In this installment of guest blogger Frank Klepacki’s series on music production Frank continues his three-part series on remastering the audio for Command & Conquer. If you missed Frank’s previous post, you can read it here.


I still had the old sound libraries from which we had pulled a lot of the original source material, so I was able to use the high-quality versions or re-create the sounds from the source elements as I spotted them. The only handful of sounds that really showed their age were mostly those used for weapons and explosions. There simply wasn’t a lot a weapon library material to choose from unless you went and recorded it yourself in the early ’90s, but 25 years later I had access to other, newer high-quality sounds with the same characteristics. These were more suitable for modern sound and yet were consistent with the rest of the game sounds that did still hold up.

This was an extremely tedious process. I had to pull up an original game file sound effect, and then guess where the source elements for it might be within the tons of CDs in my arsenal. After hours on the hunt for that, I would eventually find it and have the new, better version. Then I’d load up the next sound and repeat the process! I also needed to do this with every instrument sound in my synths and samplers, to match each one I used for the handful of tunes I needed to recreate. I stopped at nothing, wanting it to be perfect and authentic, and therefore went through weeks of this mind-numbing process to make it happen.


The voices, fortunately, were an easier part of the process because they were all mostly radio-processed, and any higher-quality source honestly didn’t sound much better than the originals. But what I could do to further enhance them was clean up the noise artifacts and EQ it to improve the vocal clarity.

One improvement that I felt strongly about doing from the beginning was to bring back the original voice actress of the EVA character from the original Command & Conquer game, who the player hears for all the major notifications throughout the game. She still sounded the same as she did 25 years ago, and was a welcome improvement to the original compressed, artifacted files. Unfortunately, the announcer voice actor from the Red Alert game had passed away. So, with respect to that, we did not seek out a replacement; I just cleaned up his files as best as I could. Fortunately, I had an easier time doing that since we had recorded him in better quality at the time of that game’s development.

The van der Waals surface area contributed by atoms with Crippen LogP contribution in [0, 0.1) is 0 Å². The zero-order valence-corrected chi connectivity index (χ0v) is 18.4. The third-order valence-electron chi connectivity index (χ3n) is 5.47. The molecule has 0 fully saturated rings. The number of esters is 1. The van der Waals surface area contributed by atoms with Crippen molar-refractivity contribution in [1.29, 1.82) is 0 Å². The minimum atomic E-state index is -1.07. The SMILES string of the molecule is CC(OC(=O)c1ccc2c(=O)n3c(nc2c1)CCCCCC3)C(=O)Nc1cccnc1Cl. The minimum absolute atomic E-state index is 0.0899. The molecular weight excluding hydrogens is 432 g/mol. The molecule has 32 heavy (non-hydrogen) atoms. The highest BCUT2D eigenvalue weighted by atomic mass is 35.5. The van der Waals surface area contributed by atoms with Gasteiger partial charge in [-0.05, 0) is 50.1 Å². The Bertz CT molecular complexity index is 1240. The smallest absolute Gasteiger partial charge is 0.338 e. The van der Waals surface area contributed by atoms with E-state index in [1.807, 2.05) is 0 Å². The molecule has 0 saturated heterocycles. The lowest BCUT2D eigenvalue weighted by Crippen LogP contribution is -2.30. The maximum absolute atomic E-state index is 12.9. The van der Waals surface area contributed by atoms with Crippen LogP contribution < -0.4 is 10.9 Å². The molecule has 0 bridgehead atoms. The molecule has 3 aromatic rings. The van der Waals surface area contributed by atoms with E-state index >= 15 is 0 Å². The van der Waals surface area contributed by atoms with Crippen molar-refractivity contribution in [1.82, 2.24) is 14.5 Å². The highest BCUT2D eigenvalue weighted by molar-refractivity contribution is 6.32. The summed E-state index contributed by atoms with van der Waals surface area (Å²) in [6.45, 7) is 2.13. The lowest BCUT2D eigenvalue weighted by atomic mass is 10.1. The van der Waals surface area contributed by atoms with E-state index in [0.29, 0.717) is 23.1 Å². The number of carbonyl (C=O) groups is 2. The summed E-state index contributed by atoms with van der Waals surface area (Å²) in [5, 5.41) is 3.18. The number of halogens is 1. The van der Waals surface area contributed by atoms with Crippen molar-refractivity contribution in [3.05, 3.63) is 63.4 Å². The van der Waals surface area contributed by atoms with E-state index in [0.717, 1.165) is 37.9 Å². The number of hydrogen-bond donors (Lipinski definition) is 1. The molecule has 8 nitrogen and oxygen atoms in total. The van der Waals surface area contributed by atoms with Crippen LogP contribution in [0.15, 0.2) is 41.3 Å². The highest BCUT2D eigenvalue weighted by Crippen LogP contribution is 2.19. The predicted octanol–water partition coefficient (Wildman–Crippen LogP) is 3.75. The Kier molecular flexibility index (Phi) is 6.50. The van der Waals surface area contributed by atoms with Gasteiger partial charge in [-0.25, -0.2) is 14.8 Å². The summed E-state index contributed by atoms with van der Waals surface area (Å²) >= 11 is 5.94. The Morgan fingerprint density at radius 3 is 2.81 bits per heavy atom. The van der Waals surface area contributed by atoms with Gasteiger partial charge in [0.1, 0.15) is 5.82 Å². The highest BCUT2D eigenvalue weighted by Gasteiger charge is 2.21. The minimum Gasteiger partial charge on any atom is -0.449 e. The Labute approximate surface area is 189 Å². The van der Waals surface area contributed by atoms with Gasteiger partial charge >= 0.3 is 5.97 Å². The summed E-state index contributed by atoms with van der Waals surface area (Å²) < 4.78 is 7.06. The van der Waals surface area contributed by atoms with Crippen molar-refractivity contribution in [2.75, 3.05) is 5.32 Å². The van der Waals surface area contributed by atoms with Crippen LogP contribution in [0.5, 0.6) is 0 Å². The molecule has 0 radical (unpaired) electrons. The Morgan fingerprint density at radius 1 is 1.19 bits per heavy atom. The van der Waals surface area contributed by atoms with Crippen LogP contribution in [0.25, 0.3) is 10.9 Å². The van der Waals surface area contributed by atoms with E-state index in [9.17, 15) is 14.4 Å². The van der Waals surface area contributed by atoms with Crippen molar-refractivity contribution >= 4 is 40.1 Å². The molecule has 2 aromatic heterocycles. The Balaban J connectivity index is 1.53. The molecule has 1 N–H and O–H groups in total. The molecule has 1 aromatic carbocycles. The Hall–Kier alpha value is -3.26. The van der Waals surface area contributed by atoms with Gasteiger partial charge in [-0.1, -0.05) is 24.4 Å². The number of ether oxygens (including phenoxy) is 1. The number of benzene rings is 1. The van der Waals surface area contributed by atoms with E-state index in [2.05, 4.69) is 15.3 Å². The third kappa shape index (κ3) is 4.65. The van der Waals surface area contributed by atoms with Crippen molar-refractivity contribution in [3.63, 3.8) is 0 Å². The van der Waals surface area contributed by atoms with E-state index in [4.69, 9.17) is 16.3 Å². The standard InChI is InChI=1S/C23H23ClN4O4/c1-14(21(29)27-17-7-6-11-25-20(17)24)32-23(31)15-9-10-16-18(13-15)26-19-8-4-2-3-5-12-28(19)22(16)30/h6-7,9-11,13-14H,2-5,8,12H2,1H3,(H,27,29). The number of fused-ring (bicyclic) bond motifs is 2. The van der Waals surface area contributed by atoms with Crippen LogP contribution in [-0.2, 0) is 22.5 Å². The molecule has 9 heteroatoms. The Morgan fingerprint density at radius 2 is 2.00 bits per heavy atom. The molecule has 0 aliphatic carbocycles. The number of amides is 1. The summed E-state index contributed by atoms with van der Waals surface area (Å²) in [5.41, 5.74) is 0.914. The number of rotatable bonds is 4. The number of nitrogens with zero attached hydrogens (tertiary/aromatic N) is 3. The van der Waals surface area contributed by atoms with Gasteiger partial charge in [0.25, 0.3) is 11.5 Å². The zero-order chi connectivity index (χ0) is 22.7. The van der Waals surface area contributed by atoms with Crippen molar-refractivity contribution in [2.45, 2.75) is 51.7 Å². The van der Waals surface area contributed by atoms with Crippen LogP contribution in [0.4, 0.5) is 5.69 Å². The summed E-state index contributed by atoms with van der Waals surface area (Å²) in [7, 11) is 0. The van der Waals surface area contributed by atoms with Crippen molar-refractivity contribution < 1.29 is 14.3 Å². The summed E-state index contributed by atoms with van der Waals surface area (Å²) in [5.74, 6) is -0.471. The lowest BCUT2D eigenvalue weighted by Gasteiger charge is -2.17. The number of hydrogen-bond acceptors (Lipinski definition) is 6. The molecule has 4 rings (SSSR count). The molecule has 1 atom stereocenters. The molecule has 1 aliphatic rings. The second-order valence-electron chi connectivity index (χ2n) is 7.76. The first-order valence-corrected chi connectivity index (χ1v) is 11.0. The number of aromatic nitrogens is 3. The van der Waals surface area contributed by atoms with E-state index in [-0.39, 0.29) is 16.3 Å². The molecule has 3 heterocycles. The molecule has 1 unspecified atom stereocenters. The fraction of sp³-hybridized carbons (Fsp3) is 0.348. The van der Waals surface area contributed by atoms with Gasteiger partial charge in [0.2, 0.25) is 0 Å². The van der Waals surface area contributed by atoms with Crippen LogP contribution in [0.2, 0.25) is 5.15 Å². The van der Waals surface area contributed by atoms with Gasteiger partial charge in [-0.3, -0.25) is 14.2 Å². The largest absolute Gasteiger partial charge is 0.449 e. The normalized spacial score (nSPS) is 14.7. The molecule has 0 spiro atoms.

These games were groundbreaking at the time of the original releases in 1995 and 1996, with the use of video sequences that spoke directly to the player, provided story immersion, and showed some action scenes between missions. The original video sources, unfortunately, could not be found, and neither could the original audio mixes for these videos. So, we had to pull from the best versions we could find, and upscale and clean them up for 4K resolution support. I was left with no choice but to enhance the original audio mixes of these videos to have less noise and sharper EQ. The challenge here was that I could not simply use one preset to batch process all these audio mixes. I had to analyze and capture a custom “noiseprint” of each individual movie mix, and then make the adjustments to clean up and enhance them one by one. Imagine having to do this for over 300 videos!

One interesting hiccup we ran into was in regard to foreign versions. We had localized French and German versions in the original release, so we remastered those assets as well. The challenge was specifically with regard to the German version because in 1995 the games released there needed to be censored for violence and certain language if it glorified killing in any way. So, we noticed that some of the video’s timing and content was edited compared to the English versions, whether it was parts of someone’s speech or blatant visual gunshots that were removed. Nowadays this is no longer an issue there, so I was able to restore the original content to be the same as the English versions, with the German localization. Even though the English audio mixes could not be found, we did fortunately find the German localized recordings and were able to faithfully reinsert the missing speech.

The Command & Conquer Remastered Collection is available on Steam and Origin:

The Command & Conquer Remastered Collection soundtracks are available on various streaming services:

C&C Remastered:

Red Alert Remastered:

Frank Klepacki & The Tiberian Sons – Celebrating 25 Years of Command & Conquer:

Frank Klepacki is an award-winning composer, sound designer, audio director, recording artist, touring performer, and producer. He has worked on top video game titles such as Command & Conquer, Star Wars: Empire at War, and MMA sports television programs such as Ultimate Fighting Championship and Inside MMA. For more info, visit

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Come back next week to check out the third and final part in this series!